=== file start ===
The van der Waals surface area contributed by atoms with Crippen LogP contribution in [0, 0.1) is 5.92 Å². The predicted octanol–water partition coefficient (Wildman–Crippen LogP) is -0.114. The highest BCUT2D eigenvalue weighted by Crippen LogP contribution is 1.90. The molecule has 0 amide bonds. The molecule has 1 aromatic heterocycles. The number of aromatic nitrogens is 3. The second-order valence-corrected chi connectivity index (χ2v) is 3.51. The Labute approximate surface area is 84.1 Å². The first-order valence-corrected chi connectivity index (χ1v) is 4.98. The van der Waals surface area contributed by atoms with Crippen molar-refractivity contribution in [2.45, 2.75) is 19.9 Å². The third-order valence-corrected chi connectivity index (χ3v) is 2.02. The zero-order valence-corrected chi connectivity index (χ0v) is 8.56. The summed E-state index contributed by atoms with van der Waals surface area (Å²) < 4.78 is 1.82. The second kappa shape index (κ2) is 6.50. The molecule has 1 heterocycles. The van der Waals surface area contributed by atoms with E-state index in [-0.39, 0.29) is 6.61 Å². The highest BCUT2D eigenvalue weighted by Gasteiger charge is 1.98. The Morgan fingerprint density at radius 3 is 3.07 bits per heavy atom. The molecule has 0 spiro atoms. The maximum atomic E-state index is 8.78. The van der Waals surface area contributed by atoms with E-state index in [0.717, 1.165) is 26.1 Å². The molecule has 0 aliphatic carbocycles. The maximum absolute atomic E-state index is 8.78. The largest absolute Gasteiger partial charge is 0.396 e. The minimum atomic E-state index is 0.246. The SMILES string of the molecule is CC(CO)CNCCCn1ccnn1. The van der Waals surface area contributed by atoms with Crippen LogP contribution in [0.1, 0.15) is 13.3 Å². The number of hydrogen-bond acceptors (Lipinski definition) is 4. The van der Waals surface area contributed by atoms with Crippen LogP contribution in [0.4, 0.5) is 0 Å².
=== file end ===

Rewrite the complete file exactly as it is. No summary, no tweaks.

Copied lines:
The van der Waals surface area contributed by atoms with Crippen LogP contribution in [0, 0.1) is 5.92 Å². The predicted octanol–water partition coefficient (Wildman–Crippen LogP) is -0.114. The highest BCUT2D eigenvalue weighted by Crippen LogP contribution is 1.90. The molecule has 0 amide bonds. The molecule has 1 aromatic heterocycles. The number of aromatic nitrogens is 3. The second-order valence-corrected chi connectivity index (χ2v) is 3.51. The Labute approximate surface area is 84.1 Å². The first-order valence-corrected chi connectivity index (χ1v) is 4.98. The van der Waals surface area contributed by atoms with Crippen molar-refractivity contribution in [2.45, 2.75) is 19.9 Å². The third-order valence-corrected chi connectivity index (χ3v) is 2.02. The zero-order valence-corrected chi connectivity index (χ0v) is 8.56. The summed E-state index contributed by atoms with van der Waals surface area (Å²) < 4.78 is 1.82. The second kappa shape index (κ2) is 6.50. The molecule has 1 heterocycles. The van der Waals surface area contributed by atoms with E-state index in [-0.39, 0.29) is 6.61 Å². The highest BCUT2D eigenvalue weighted by Gasteiger charge is 1.98. The Morgan fingerprint density at radius 3 is 3.07 bits per heavy atom. The molecule has 0 spiro atoms. The maximum atomic E-state index is 8.78. The van der Waals surface area contributed by atoms with E-state index in [0.717, 1.165) is 26.1 Å². The molecule has 0 aliphatic carbocycles. The maximum absolute atomic E-state index is 8.78. The largest absolute Gasteiger partial charge is 0.396 e. The minimum atomic E-state index is 0.246. The SMILES string of the molecule is CC(CO)CNCCCn1ccnn1. The van der Waals surface area contributed by atoms with Crippen LogP contribution in [0.1, 0.15) is 13.3 Å². The number of hydrogen-bond acceptors (Lipinski definition) is 4. The van der Waals surface area contributed by atoms with Crippen LogP contribution in [0.4, 0.5) is 0 Å².